We investigated a collection of Pseudomonas aeruginosa strains from hospitalized patients (n=20) and various environmental sources (n=214) for their genetic relatedness, virulence properties, antibiotic resistance and interaction with intestinal (Caco-2), renal (A-498) and lung (Calu-3) cell lines. Using RAPD-PCR, high diversity was found amongst the strains irrespective of their sources, with only six common (C) types containing strains from both a clinical and environmental source. Environmental strains belonging to these C-types showed higher adhesion to A-498 cells than clinical strains (17±13 bacteria/cell versus 13±11 bacteria/cell; p<0.001), whereas clinical strains adhered significantly greater to Calu-3 and Caco-2 cells than environmental strains (p<0.001 for both). The virulence genes (VGs) and antibiotic resistance profiles of the strains were similar, however the prevalence of environmental strains carrying both exoS and exoU was significantly (p<0.0368) higher than clinical strains. Whilst all strains were resistant to ticarcillin and ticarcillin/clavulanic acid, resistance against aztreonam, gentamicin, amikacin, piperacillin and ceftazidime varied among environmental and clinical strains. These results suggest that environmental strains of P. aeruginosa carry similar virulence properties to clinical strains, including adhesion to various human cell lines with some strains showing a higher adhesion to specific cell lines which indicate they may have a better ability to cause infection in those sites under predisposing conditions of the host.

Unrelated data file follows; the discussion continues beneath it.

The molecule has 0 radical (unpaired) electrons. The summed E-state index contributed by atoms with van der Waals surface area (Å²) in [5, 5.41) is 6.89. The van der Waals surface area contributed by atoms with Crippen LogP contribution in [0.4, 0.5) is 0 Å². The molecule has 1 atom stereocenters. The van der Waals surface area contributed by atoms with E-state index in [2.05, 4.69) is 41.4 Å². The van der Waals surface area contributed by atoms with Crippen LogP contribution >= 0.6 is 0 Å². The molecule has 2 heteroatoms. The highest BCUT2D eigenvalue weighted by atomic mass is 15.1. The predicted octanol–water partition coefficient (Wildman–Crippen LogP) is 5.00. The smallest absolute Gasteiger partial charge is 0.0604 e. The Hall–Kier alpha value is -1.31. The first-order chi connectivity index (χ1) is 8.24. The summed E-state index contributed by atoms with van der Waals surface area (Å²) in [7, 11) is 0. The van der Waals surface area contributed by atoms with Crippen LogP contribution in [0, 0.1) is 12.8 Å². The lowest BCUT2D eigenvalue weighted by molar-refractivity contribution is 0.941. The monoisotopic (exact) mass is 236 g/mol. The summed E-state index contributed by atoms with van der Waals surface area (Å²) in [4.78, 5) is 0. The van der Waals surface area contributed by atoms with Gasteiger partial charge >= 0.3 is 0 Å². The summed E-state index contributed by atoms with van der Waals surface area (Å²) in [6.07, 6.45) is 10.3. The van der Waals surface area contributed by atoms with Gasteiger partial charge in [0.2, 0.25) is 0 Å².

Canadian Journal of Microbiology / Vol. 62, No. 3, pp.233-240